student who takes a summer job at a hotel. After discovering a pirate hideout
nearby, she explores the cave and uncovers its history.
Gameplay: The game starts out with a well-written prologue and a few opening scenes at the hotel. The bulk of it, though, concerns her exploration of the pirate cave. Unlike most adventure games, this one isn’t focused entirely on the actual exploration itself; instead, it shows the protagonist’s attempts to find a way into the hideout, to recover artifacts from it, to talk with other people about the cave and its artifacts, and to reconcile its history with the present. In short, it’s about more than traversing the cave itself, a welcome change from most adventure games in this genre. 7/10.
Mechanics: Most of the game is spent exploring the hotel and the area around it using standard adventuring techniques: finding secret passages, obtaining keys and useful tools, picking locks with bits of wire, etc. A large part of the game is just finding the secret passages needed to navigate through the map, rather than the more involved puzzles in other games, and the game focuses on the experience of exploring a mysterious place as an amateur adventurer without any special tools. The first few puzzles in the game seem similar to each other, but they become more interesting once the player reaches the cannon sequence, which is more involved than the other puzzles but not particularly difficult. Although it was clear at each stage of that puzzle what I wanted the protagonist to do, it was occasionally unclear how to get her to do it. 6/10.
Presentation: The setting evokes the pirate theme throughout the long cave exploration sequence and flashback, but the contrast between those parts of the game and the initial hotel exploration emphasizes the adventurousness of the former. Both the protagonist and the NPCs that appear briefly are characterized well, especially given that the emphasis of the game is on exploration and problem-solving rather than conversation. The fantasy element of the flashback is a bit odd compared against the realism of the rest of the game, but the mechanic it allows is interesting enough to suspend disbelief for that section. There are a few guess-the-verb issues: for example, UNLOCK ROOM is not understood, but UNLOCK [room] 101 is. 7/10.
You might be interested in this game if: You enjoyed “Plundered Hearts” or “Cutthroats.”
Reviewed by dgtziea
The beginning gives a brief background for this ADRIFT game: I'm a young
woman trying to find myself, basically: interest in history, college sabbatical,
going to my new job as a receptionist at an old hotel in Mexico, in a gulf where
pirates once roamed.
I arrive. I talk to my boss, get my room key. I change clothes in my room. Then my boss tells me to just, look around, make sure the guests are happy.
And I go around, and try talking to guests, who all don't respond much. Greeted the cook, tried greeting the maid, no other staff around. There's a framed newspaper article in the lobby, says this place used to be a brothel run by the current owner's great grandmother. I ask my boss about it, she tells me about secret tower that was closed off.
And that's about as far as got before I had to check the walkthrough, and from then on that was what I was basically following. Later on, there's some get some secret passages, lots of hidden objects and masked levers, with some guess-the-verb issues, like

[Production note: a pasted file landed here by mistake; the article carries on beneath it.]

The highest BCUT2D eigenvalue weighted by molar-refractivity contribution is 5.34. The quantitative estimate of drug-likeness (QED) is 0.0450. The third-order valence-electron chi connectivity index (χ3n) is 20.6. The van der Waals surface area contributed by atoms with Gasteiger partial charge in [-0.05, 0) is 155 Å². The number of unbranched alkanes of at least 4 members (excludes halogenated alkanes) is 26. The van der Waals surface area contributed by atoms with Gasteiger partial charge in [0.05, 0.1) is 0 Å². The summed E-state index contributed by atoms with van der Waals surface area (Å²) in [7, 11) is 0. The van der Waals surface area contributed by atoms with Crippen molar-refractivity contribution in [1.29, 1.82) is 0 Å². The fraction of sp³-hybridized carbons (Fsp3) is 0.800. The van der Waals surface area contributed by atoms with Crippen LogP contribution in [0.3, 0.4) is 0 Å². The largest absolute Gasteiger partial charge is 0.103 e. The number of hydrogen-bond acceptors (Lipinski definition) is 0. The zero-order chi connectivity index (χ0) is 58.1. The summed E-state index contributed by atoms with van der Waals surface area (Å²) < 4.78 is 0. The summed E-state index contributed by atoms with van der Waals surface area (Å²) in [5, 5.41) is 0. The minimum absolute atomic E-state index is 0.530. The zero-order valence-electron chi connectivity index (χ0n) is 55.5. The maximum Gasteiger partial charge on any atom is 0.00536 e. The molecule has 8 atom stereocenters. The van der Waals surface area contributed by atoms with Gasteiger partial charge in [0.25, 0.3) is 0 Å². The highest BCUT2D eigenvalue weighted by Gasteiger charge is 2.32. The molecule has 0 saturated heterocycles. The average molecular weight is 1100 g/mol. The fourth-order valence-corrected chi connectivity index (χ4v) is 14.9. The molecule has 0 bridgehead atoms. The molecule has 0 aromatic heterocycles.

put key in =/= insert key in
push/pull thing =/= turn thing
I stopped when the key I was using unceremoniously broke, and I looked at the walkthrough and it said that I just had to exit the room and go back, and I just had no clue where it might want me to go next. I didn't want to just follow a walkthrough step by step.
So the beginning is just straight prose. Bit boilerplate, some slightly unnatural phrasing, but it's fine, establishes a character. Then the game starts, and you turn back into Generic IF Adventuring Protagonist, and none of your character background really comes up.
I don't know if other people play this way, but if I'm told I'm a receptionist, I'm going to do my darn job, especially after the sincere slice-of-life intro. I'm not going to start poking around at trees, picking stuff up, or even wandering around the hotel; I looked for my boss, I did what she told me to do, then I tried to look around for guests to help. And there weren't any.
SPOILER: Would it have helped if a guest had told me there was a squirrel problem, or something? Maybe.
I just think this feels too undirected. I'd love if the protagonist imposed themselves a bit more, expressing interest in the newspaper article, showing surprise at the secret passage, and in general directing some motivations for me to follow. But if it isn't supposed to be that sort of game, it might still help if the description told me the candle holder looked suspicious, or the statue's hands look like they rotate. Things happen, things "rise", without really suggesting what action I might take next, and even important objects don't suggest what I might do with them.
If those things were fixed, and if more verbs were implemented for puzzle objects, I think the puzzle aspects of this would be fine. I think they'd work well to generate a sense of mystery, of delving into a secret/hidden past. The history and geography of the place is intriguing and decently established, and I really liked the setting. The backstory-focused descriptions were good; it's just the ones for interactable objects that were unhelpful, and generally it was just too hard to figure out what the game wanted me to do. (Also, it seems like this has been updated since I downloaded and played it, so some of this might be out-of-date!)